ReNew Power, one of India’s largest renewable-energy developers by installed capacity, has proposed a 2GW green hydrogen and ammonia project in the southwestern state of Kerala, according to reporting by Indian business newspaper The Economic Times.

Stay ahead on hydrogen with our free newsletter
Keep up with the latest developments in the international hydrogen industry with the free Accelerate Hydrogen newsletter. Sign up now for an unbiased, clear-sighted view of the fast-growing hydrogen sector.

The plant will reportedly be built in three phases with a combined production capacity of 1.1 million tonnes of ammonia (NH3), or 220,000 tonnes of H2, per year. The first phase will produce 100,000 tonnes of NH3 a year, with the following two phases 500,000 tonnes of annual capacity each.

Given each phase could take at least three years to build, the plant would start producing its first volumes of ammonia in 2027 at the earliest if a final investment decision is taken this year.

The full project, excluding the 5-6GW of renewables needed to power the 2GW electrolyser, is reportedly set to cost 264 billion rupees ($3.18bn).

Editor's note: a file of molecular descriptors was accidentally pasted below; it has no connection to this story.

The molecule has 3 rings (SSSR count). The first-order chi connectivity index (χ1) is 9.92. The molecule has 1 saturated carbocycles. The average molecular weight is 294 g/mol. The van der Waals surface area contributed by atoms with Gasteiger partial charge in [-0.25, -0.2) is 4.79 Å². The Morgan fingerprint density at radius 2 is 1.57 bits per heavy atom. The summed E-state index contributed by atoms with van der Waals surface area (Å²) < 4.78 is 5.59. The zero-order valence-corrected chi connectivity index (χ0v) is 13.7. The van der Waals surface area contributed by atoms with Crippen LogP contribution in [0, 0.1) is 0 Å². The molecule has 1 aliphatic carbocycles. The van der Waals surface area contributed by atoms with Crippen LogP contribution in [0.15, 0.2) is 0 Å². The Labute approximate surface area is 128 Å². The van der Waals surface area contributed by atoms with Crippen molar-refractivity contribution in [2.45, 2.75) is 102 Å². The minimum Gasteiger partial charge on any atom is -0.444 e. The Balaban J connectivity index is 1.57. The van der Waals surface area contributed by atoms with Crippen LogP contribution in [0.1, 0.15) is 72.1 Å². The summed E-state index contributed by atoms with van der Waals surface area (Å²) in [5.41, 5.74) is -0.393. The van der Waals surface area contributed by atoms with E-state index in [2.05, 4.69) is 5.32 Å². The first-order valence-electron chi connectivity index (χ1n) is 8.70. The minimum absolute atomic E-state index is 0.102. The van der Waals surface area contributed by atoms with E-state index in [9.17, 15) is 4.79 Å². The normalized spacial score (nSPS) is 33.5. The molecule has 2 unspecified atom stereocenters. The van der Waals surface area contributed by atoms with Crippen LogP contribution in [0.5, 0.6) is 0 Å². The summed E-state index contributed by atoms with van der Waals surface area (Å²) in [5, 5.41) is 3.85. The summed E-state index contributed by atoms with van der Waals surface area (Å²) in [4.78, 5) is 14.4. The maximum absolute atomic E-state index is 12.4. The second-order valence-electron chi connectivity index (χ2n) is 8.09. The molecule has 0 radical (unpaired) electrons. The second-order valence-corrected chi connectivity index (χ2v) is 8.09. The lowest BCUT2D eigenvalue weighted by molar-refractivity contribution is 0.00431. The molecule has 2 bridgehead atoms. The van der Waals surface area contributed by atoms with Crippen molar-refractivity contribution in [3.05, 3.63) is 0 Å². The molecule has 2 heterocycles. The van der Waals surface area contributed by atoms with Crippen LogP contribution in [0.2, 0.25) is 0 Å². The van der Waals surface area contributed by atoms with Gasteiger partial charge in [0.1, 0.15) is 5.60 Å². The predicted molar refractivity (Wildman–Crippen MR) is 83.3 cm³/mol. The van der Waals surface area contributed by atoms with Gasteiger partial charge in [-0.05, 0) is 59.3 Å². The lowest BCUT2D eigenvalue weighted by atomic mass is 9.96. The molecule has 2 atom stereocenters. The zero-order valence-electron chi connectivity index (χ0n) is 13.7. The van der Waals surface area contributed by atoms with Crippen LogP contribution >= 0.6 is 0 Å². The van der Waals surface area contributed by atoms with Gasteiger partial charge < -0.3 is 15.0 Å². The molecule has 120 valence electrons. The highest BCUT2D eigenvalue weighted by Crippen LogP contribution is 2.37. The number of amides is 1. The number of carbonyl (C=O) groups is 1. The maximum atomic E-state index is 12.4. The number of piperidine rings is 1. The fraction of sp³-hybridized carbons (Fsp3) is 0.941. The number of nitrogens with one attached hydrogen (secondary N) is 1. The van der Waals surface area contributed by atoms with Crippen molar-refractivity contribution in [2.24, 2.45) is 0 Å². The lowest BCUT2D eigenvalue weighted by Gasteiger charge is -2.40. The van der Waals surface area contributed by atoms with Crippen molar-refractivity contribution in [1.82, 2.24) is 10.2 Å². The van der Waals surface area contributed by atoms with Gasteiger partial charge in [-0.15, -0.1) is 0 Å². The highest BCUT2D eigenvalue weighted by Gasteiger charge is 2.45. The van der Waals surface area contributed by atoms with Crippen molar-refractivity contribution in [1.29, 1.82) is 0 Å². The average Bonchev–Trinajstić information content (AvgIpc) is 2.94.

The facility is set to be sited near the state-owned Vizhinjam deepwater port in the state capital Thiruvananthapuram, which is scheduled to complete construction on its first phase in May after years of delay.

The Economic Times had previously reported in July that an unnamed developer had proposed a green ammonia project near the port to export one million tonnes of NH3 to Germany a year.

However, this plant was set to produce 200,000 tonnes of H2 per year, powered by 1.2GW of solar backed up by 1.5GW of pumped hydro energy storage.

Hydrogen Insight has reached out to ReNew Power to confirm whether it has redesigned the plant since its initial proposal, or if reports from the summer refer to a different project of the same scale.

Last February, Kerala’s state government had allocated two billion rupees ($24m) in its budget to support the development of two hydrogen hubs in Thiruvananthapuram and Kochi.

The Indian federal government announced this month that it would hold an auction to subsidise 550,000 tonnes of green ammonia production a year.

ReNew had applied for subsidies in India's first national green hydrogen auction, alongside its joint venture partners Indian Oil and Larsen & Toubro, but failed to secure any funds when the winners were announced a few weeks ago.